Pour l’anarchiste individualiste américain Lysander Spooner (1808 - 1887), si l’existence de l’Etat n’est pas légitime du fait de son caractère non-contractuel et non consenti, la propriété intellectuelle est quant à elle naturelle. Il écrit ainsi en 1855 :

    "Spooner begins his book, The Law of Intellectual Property: or An Essay on the Right of Authors and Inventors to a Perpetual Property in Their ldeas, by establishing the status of immaterial objects as wealth. “Everything,” writes Spooner, “whether intellectual, moral, or material, however gross, or however subtle; whether tangible or intangible, perceptible or imperceptible, by our physical organs—of which the human mind can take cognizance, and which, either as a means, occasion, or end, can either contribute to, or of itself constitute, the well-being of man, is wealth.” This obviously includes ideas, which are often the objects of economic transactions. Property, as Spooner defines it, is “simply wealth, that is possessed—that has an owner”. The right of property is the “right of dominion,” the right “which one man has, as against all other men, to the exclusive control, dominion, use, and enjoyment of any particular thing.”

    En définissant les idées comme de la richesse, Spooner ne semble pas si éloigné de Kant qui critiquait le piratage en faisant valoir qu’il cause un préjudice économique aux ayants droits d’une oeuvre. Néanmoins, la propriété intellectuelle est beaucoup plus générale chez Spooner puisqu’elle ne se limite pas aux ouvrages :

    "The foundations of property, according to Spooner, are the acts of possession and of creation."

    Spooner propose de régler les conflits d’appropriation des idées en suivant à la fois le principe du premier occupant et la théorie de la propriété qui rappelle Locke (sa position n’est pas réductible à ce dernier car Locke ne défend pas le principe du premier occupant, il considère que les terres appartiennent originellement à l’Humanité dans son ensemble et qu’un espace particulier ne peut être approprié que sous réserve d’en laisser suffisamment à autrui. Dimension égalitaire inspirée du Thomisme) :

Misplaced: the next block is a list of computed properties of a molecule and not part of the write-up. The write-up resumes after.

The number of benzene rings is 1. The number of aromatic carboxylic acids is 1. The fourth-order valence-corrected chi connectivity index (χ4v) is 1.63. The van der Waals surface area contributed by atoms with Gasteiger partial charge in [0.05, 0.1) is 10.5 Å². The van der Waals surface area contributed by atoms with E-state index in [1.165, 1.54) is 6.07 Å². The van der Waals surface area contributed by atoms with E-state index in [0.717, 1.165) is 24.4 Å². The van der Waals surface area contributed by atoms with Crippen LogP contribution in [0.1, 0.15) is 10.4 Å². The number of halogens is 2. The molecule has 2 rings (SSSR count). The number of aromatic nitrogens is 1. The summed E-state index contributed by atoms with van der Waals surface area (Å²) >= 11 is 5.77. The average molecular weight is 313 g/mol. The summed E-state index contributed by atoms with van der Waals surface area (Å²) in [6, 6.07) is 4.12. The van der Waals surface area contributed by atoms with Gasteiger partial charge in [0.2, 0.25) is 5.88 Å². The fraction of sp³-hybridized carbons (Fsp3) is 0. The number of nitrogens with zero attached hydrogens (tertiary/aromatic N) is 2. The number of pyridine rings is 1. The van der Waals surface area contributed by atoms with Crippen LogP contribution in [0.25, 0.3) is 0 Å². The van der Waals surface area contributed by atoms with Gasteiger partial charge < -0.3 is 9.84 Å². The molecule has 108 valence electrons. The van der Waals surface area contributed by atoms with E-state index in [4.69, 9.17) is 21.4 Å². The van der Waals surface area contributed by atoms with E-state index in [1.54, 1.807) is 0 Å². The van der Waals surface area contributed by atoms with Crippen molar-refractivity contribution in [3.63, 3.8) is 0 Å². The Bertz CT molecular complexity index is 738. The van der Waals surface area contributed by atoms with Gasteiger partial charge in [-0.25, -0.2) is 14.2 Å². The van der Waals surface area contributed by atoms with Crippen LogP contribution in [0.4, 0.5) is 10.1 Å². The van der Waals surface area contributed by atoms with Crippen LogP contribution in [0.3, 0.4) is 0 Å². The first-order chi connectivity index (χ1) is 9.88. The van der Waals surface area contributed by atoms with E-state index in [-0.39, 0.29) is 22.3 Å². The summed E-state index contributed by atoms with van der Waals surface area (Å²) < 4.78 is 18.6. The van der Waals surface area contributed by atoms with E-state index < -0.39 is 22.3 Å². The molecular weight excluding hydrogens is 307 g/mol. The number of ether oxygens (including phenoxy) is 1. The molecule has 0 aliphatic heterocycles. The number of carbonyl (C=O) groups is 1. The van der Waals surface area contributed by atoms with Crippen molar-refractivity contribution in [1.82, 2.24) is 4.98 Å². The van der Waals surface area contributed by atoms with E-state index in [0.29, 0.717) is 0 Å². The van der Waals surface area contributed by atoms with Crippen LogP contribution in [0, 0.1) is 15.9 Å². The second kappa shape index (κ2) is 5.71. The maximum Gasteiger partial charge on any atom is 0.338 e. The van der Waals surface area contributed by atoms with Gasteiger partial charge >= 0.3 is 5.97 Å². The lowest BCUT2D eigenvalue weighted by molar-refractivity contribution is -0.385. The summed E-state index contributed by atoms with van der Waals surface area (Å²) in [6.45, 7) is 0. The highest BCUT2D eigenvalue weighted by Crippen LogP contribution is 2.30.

"Having established that ideas are wealth and that all wealth is the product of intellect, Spooner argues analogically that ideas are just as much property as tangible objects. If ideas preexist in nature and are merely discovered (as, for example, scientific principles or naturally occurring substances), then “he who does discover, or first takes possession of, an idea, thereby becomes its lawful and rightful proprietor; on the same principle that he, who first takes possession of any material production of nature, thereby makes himself its rightful owner." On the other hand, if ideas are not pre-existing in nature, but are the products of an active intellect, then “the right of property in them belongs to him, whose labor created them.”."